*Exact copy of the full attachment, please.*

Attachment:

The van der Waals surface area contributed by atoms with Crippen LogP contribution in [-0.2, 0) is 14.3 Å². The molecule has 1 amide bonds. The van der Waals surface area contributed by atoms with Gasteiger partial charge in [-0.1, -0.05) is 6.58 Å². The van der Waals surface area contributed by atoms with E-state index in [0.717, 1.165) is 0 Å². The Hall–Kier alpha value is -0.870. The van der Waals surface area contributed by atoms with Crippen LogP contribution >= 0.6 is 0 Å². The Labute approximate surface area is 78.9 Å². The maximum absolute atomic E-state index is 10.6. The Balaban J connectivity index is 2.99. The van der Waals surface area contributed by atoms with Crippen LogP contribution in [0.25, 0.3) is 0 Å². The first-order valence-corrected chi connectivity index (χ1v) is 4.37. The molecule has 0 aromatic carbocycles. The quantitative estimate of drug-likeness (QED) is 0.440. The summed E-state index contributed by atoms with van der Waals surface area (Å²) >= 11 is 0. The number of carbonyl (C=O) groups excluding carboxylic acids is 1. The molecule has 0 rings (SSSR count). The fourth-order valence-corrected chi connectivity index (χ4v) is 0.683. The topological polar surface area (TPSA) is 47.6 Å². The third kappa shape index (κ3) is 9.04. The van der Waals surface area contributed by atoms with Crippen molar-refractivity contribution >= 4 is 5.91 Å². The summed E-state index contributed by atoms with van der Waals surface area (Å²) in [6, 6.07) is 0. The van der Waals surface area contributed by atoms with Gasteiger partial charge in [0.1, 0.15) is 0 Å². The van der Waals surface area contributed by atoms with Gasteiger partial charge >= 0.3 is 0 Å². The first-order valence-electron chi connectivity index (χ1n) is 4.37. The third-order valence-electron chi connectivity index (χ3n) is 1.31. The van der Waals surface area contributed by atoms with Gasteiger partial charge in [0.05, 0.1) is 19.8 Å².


The van der Waals surface area contributed by atoms with Crippen LogP contribution in [-0.2, 0) is 14.3 Å². The molecule has 1 amide bonds. The van der Waals surface area contributed by atoms with Gasteiger partial charge in [-0.1, -0.05) is 6.58 Å². The van der Waals surface area contributed by atoms with E-state index in [0.717, 1.165) is 0 Å². The Hall–Kier alpha value is -0.870. The van der Waals surface area contributed by atoms with Crippen LogP contribution >= 0.6 is 0 Å². The Labute approximate surface area is 78.9 Å². The maximum absolute atomic E-state index is 10.6. The Balaban J connectivity index is 2.99. The van der Waals surface area contributed by atoms with Crippen LogP contribution in [0.25, 0.3) is 0 Å². The first-order valence-corrected chi connectivity index (χ1v) is 4.37. The molecule has 0 aromatic carbocycles. The quantitative estimate of drug-likeness (QED) is 0.440. The summed E-state index contributed by atoms with van der Waals surface area (Å²) >= 11 is 0. The number of carbonyl (C=O) groups excluding carboxylic acids is 1. The molecule has 0 rings (SSSR count). The fourth-order valence-corrected chi connectivity index (χ4v) is 0.683. The topological polar surface area (TPSA) is 47.6 Å². The third kappa shape index (κ3) is 9.04. The van der Waals surface area contributed by atoms with Crippen molar-refractivity contribution >= 4 is 5.91 Å². The summed E-state index contributed by atoms with van der Waals surface area (Å²) in [6, 6.07) is 0. The van der Waals surface area contributed by atoms with Gasteiger partial charge in [0.1, 0.15) is 0 Å². The van der Waals surface area contributed by atoms with Gasteiger partial charge >= 0.3 is 0 Å². The first-order valence-electron chi connectivity index (χ1n) is 4.37. The third-order valence-electron chi connectivity index (χ3n) is 1.31. The van der Waals surface area contributed by atoms with Gasteiger partial charge in [0.05, 0.1) is 19.8 Å².